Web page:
# Condition that a Matrix is Similar to the Companion Matrix of its Characteristic Polynomial

## Problem 348

Let $A$ be an $n\times n$ complex matrix.

Let $p(x)=\det(xI-A)$ be the characteristic polynomial of $A$ and write it as

\[p(x)=x^n+a_{n-1}x^{n-1}+\cdots+a_1x+a_0,\]
where $a_i$ are real numbers.

Let $C$ be the companion matrix of the polynomial $p(x)$ given by

\[C=\begin{bmatrix}

0 & 0 & \dots & 0 &-a_0 \\

1 & 0 & \dots & 0 & -a_1 \\

0 & 1 & \dots & 0 & -a_2 \\

\vdots & & \ddots & & \vdots \\

0 & 0 & \dots & 1 & -a_{n-1}

\end{bmatrix}=

[\mathbf{e}_2, \mathbf{e}_3, \dots, \mathbf{e}_n, -\mathbf{a}],\]
where $\mathbf{e}_i$ is the unit vector in $\C^n$ whose $i$-th entry is $1$ and zero elsewhere, and the vector $\mathbf{a}$ is defined by

\[\mathbf{a}=\begin{bmatrix}

a_0 \\

a_1 \\

\vdots \\

a_{n-1}

\end{bmatrix}.\]

Then prove that the following two statements are equivalent.

- There exists a vector $\mathbf{v}\in \C^n$ such that

\[\mathbf{v}, A\mathbf{v}, A^2\mathbf{v}, \dots, A^{n-1}\mathbf{v}\] form a basis of $\C^n$. - There exists an invertible matrix $S$ such that $S^{-1}AS=C$.

(Namely, $A$ is similar to the companion matrix of its characteristic polynomial.)

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## Proof.

Before proving the equivalence of the statements, let us first note a simple but useful fact.

Let $B$ be $n\times n$ matrix and let $\mathbf{e}_i$ be the unit vector of $\C^n$ as defined in the problem. Then the matrix product $B\mathbf{e}_i$ is the $i$-th column vector of the matrix $B$.

### $( 1 \implies 2)$

Suppose that the statement 1 is true. That is, there exists a vector $\mathbf{v} \in \C^n$ such that

\[\mathbf{v}, A\mathbf{v}, \dots, A^{n-1}\mathbf{v}\]
form a basis of $\C^n$. In particular, these vectors are linearly independent.

Form a matrix

\[S:=[\mathbf{v}, A\mathbf{v}, \dots, A^{n-1}\mathbf{v}],\]
then the matrix $S$ is invertible since the columns vectors are linearly independent.

We prove that $AS=SC$.

We have

\begin{align*}

AS&=A[\mathbf{v}, A\mathbf{v}, \dots, A^{n-1}\mathbf{v}],\\

&=[A\mathbf{v}, A^2\mathbf{v}, \dots, A^{n}\mathbf{v}].

\end{align*}

On the other hand, we have

\begin{align*}

SC&=S [\mathbf{e}_2, \mathbf{e}_3, \dots, \mathbf{e}_n, -\mathbf{a}]\\

&=[S\mathbf{e}_2, S\mathbf{e}_3, \dots, S\mathbf{e}_n, -S\mathbf{a}].

\end{align*}

As noted at the beginning, the vector $S\mathbf{e}_2$ is the second column vector of $S$, which is $A\mathbf{v}$. Similarly, $S\mathbf{e}_i$ is the $i$-th column vector of $S$, and thus we have

\[S\mathbf{e}_i=A^{i-1}\mathbf{v} \tag{*}.\]
Hence we have

\begin{align*}

SC&=[A\mathbf{v}, A^2\mathbf{v}, \dots, A^{n-1}\mathbf{v}, -S\mathbf{a}].

\end{align*}

Thus, it remains to prove that $-S\mathbf{a}=A^n\mathbf{v}$.

Write

\[\mathbf{a}=\begin{bmatrix}

a_0 \\

a_1 \\

\vdots \\

a_{n-1}

\end{bmatrix}=a_0\mathbf{e}_1+a_1\mathbf{e}_2+\cdots+a_{n-1}\mathbf{e}_n.\]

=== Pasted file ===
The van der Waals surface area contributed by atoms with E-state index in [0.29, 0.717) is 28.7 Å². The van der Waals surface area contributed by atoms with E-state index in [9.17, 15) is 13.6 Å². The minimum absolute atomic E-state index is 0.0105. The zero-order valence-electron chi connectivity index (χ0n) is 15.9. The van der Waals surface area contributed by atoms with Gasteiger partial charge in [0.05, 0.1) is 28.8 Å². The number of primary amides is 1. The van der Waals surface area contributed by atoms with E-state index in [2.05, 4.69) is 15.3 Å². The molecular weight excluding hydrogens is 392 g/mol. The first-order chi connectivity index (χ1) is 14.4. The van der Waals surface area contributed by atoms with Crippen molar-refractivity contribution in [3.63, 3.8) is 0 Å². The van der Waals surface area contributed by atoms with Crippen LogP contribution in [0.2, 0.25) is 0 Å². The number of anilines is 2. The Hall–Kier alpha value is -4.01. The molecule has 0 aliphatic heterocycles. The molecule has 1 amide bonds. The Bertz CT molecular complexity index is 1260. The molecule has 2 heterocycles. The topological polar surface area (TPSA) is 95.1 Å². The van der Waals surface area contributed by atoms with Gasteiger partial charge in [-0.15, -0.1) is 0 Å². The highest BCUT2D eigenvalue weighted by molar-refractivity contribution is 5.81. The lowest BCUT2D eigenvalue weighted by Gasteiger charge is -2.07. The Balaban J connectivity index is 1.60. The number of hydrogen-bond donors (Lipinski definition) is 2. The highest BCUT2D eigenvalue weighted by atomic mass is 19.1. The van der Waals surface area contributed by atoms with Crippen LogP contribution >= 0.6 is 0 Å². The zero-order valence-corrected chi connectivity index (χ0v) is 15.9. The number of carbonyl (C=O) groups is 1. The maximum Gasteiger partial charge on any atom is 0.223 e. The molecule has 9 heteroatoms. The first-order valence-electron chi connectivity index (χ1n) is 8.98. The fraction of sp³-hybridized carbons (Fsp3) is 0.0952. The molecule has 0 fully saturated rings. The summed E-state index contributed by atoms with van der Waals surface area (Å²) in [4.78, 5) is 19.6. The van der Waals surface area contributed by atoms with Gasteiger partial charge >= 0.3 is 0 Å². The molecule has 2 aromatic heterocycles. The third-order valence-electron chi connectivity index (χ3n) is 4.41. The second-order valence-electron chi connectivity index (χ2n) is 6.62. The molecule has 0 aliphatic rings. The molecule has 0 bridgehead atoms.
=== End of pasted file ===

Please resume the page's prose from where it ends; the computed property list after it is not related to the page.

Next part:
Then we have

\begin{align*}

S\mathbf{a}&=S(a_0\mathbf{e}_1+a_1\mathbf{e}_2+\cdots+a_{n-1}\mathbf{e}_n)\\

&=a_0S\mathbf{e}_1+a_1S\mathbf{e}_2+\cdots+a_{n-1}S\mathbf{e}_n\\

&\stackrel{(*)}{=} a_0\mathbf{v}+a_1A\mathbf{v}+\cdots+ a_{n-1}A^{n-1}\mathbf{v}\\

&=(a_0I+a_1 A+\cdots +a_{n-1}A^{n-1})\mathbf{v}\\

&=-A^n\mathbf{v},

\end{align*}

where the last step follows from the Cayley-Hamilton theorem

\[O=p(A)=A^n+a_{n-1}A^{n-1}+\cdots a_1A+a_0I.\]

This proves that $-S\mathbf{a}=A^n\mathbf{v}$ and hence $AS=SC$.

Since $S$ is invertible, we obtain

\[S^{-1}AS=C.\]

### $( 2 \implies 1)$

Next suppose that the statement 2 is true. That is, there exists an invertible matrix $S$ such that $S^{-1}AS=C$. Then we have $AS=CS$.

Define $\mathbf{v}:=S\mathbf{e}_1$ to be the first column vector of $S$.

We prove that with this choice of $\mathbf{v}$, the vectors

\[\mathbf{v}, A\mathbf{v}, A^2\mathbf{v}, \dots, A^{n-1}\mathbf{v}\]
form a basis of $\C^n$.

We have

\begin{align*}

AS&=A[S\mathbf{e}_1, S\mathbf{e}_2, \dots, S\mathbf{e}_n]\\

&=[AS\mathbf{e}_1, AS\mathbf{e}_2, \dots, AS\mathbf{e}_n]
\end{align*}

and

\begin{align*}

SC&=S [\mathbf{e}_2, \mathbf{e}_3, \dots, \mathbf{e}_n, -\mathbf{a}]\\

&=[S \mathbf{e}_2, S\mathbf{e}_3, \dots, S\mathbf{e}_n, -S\mathbf{a}].

\end{align*}

Since $AS=SC$, comparing column vectors, we obtain

\begin{align*}

AS\mathbf{e}_1&=S\mathbf{e}_2\\

AS\mathbf{e}_2&=S\mathbf{e}_3\\

\vdots\\

AS\mathbf{e}_{n-1}&=S\mathbf{e}_n\\

AS\mathbf{e}_n&=-S\mathbf{a}.\\

\end{align*}

It follows that we have inductively

\begin{align*}

A\mathbf{v}&=S\mathbf{e}_2\\

A^2\mathbf{v}&=A(A\mathbf{v})=AS\mathbf{e}_2=S\mathbf{e}_3\\

\vdots\\

A^{n-1}\mathbf{v}&=A(A^{n-2}\mathbf{v})=AS\mathbf{e}_{n-1}=S\mathbf{e}_n.

\end{align*}

Namely we obtain

\[A^i\mathbf{v}=S\mathbf{e}_{i+1}\]
for $i=0, 1, \dots, n-1$.

Now, suppose that we have the linear combinaiton

\[c_1\mathbf{v}+c_2A\mathbf{v}+ \dots c_n A^{n-1}\mathbf{v}=\mathbf{0},\]
for some coefficient scalars $c_1, \dots, c_n \in \C$.

Then we have using the above relations

\begin{align*}

c_1S\mathbf{e}_1+c_2S\mathbf{e}_2+\cdots +c_nS\mathbf{e}_n=\mathbf{0}.

\end{align*}

Since $S$ is invertible, the column vectors $S\mathbf{e}_i$ are linearly independent.

Thus, we must have $c_1=c_2=\cdots=c_n=0$.

Therefore the vectors

\[\mathbf{v}, A\mathbf{v}, A^2\mathbf{v}, \dots, A^{n-1}\mathbf{v}\]
are linearly independent, and they form a basis of $\C^n$ since we have $n$ linearly independent vectors in the $n$-dimensional vector space $\C^n$.

## Related Question.

For a basic question about the companion matrix of a polynomial, check out the post “Companion matrix for a polynomial“.

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## 1 Response

[…] Another problem about the companion matrix of a polynomial is given in the post “Condition that a matrix is similar to the companion matrix of its characteristic polynomial“. […]